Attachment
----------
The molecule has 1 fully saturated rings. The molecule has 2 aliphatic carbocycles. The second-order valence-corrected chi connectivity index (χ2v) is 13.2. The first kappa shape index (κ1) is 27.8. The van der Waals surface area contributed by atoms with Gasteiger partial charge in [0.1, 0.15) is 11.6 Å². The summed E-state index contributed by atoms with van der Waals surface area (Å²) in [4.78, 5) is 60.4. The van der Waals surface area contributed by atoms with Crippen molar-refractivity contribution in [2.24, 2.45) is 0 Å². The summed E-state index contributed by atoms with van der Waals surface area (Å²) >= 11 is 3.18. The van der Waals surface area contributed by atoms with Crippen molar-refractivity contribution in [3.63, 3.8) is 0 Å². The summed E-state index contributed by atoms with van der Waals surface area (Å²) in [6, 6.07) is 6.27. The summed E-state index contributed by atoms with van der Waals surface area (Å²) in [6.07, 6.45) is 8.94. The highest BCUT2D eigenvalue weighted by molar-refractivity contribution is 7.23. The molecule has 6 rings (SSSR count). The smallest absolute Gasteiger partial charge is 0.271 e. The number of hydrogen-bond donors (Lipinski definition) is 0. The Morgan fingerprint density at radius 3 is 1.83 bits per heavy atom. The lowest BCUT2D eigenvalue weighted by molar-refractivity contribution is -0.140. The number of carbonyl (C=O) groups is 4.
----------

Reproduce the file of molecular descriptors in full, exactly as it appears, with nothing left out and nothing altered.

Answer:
The molecule has 1 fully saturated rings. The molecule has 2 aliphatic carbocycles. The second-order valence-corrected chi connectivity index (χ2v) is 13.2. The first kappa shape index (κ1) is 27.8. The van der Waals surface area contributed by atoms with Gasteiger partial charge in [0.1, 0.15) is 11.6 Å². The summed E-state index contributed by atoms with van der Waals surface area (Å²) in [4.78, 5) is 60.4. The van der Waals surface area contributed by atoms with Crippen molar-refractivity contribution in [2.24, 2.45) is 0 Å². The summed E-state index contributed by atoms with van der Waals surface area (Å²) >= 11 is 3.18. The van der Waals surface area contributed by atoms with Crippen molar-refractivity contribution in [3.63, 3.8) is 0 Å². The summed E-state index contributed by atoms with van der Waals surface area (Å²) in [6, 6.07) is 6.27. The summed E-state index contributed by atoms with van der Waals surface area (Å²) in [6.07, 6.45) is 8.94. The highest BCUT2D eigenvalue weighted by molar-refractivity contribution is 7.23. The molecule has 6 rings (SSSR count). The smallest absolute Gasteiger partial charge is 0.271 e. The number of hydrogen-bond donors (Lipinski definition) is 0. The Morgan fingerprint density at radius 3 is 1.83 bits per heavy atom. The lowest BCUT2D eigenvalue weighted by molar-refractivity contribution is -0.140. The number of carbonyl (C=O) groups is 4.